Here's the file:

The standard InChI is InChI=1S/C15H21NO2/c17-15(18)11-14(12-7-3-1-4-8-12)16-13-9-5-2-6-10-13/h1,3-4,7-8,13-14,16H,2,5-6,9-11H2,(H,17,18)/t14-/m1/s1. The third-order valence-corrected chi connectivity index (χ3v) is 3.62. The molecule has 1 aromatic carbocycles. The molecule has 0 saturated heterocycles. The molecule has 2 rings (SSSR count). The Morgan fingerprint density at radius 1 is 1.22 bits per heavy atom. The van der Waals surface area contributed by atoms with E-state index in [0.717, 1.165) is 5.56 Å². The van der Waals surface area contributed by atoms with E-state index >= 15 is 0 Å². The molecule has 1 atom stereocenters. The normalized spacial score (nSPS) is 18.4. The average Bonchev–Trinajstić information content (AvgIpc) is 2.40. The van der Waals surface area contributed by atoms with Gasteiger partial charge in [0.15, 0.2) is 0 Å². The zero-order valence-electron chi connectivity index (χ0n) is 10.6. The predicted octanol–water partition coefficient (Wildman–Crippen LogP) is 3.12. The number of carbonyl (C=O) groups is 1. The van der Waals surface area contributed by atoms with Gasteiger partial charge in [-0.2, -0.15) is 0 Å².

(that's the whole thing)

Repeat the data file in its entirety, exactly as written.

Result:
The standard InChI is InChI=1S/C15H21NO2/c17-15(18)11-14(12-7-3-1-4-8-12)16-13-9-5-2-6-10-13/h1,3-4,7-8,13-14,16H,2,5-6,9-11H2,(H,17,18)/t14-/m1/s1. The third-order valence-corrected chi connectivity index (χ3v) is 3.62. The molecule has 1 aromatic carbocycles. The molecule has 0 saturated heterocycles. The molecule has 2 rings (SSSR count). The Morgan fingerprint density at radius 1 is 1.22 bits per heavy atom. The van der Waals surface area contributed by atoms with E-state index in [0.717, 1.165) is 5.56 Å². The van der Waals surface area contributed by atoms with E-state index >= 15 is 0 Å². The molecule has 1 atom stereocenters. The normalized spacial score (nSPS) is 18.4. The average Bonchev–Trinajstić information content (AvgIpc) is 2.40. The van der Waals surface area contributed by atoms with Gasteiger partial charge in [0.15, 0.2) is 0 Å². The zero-order valence-electron chi connectivity index (χ0n) is 10.6. The predicted octanol–water partition coefficient (Wildman–Crippen LogP) is 3.12. The number of carbonyl (C=O) groups is 1. The van der Waals surface area contributed by atoms with Gasteiger partial charge in [-0.2, -0.15) is 0 Å².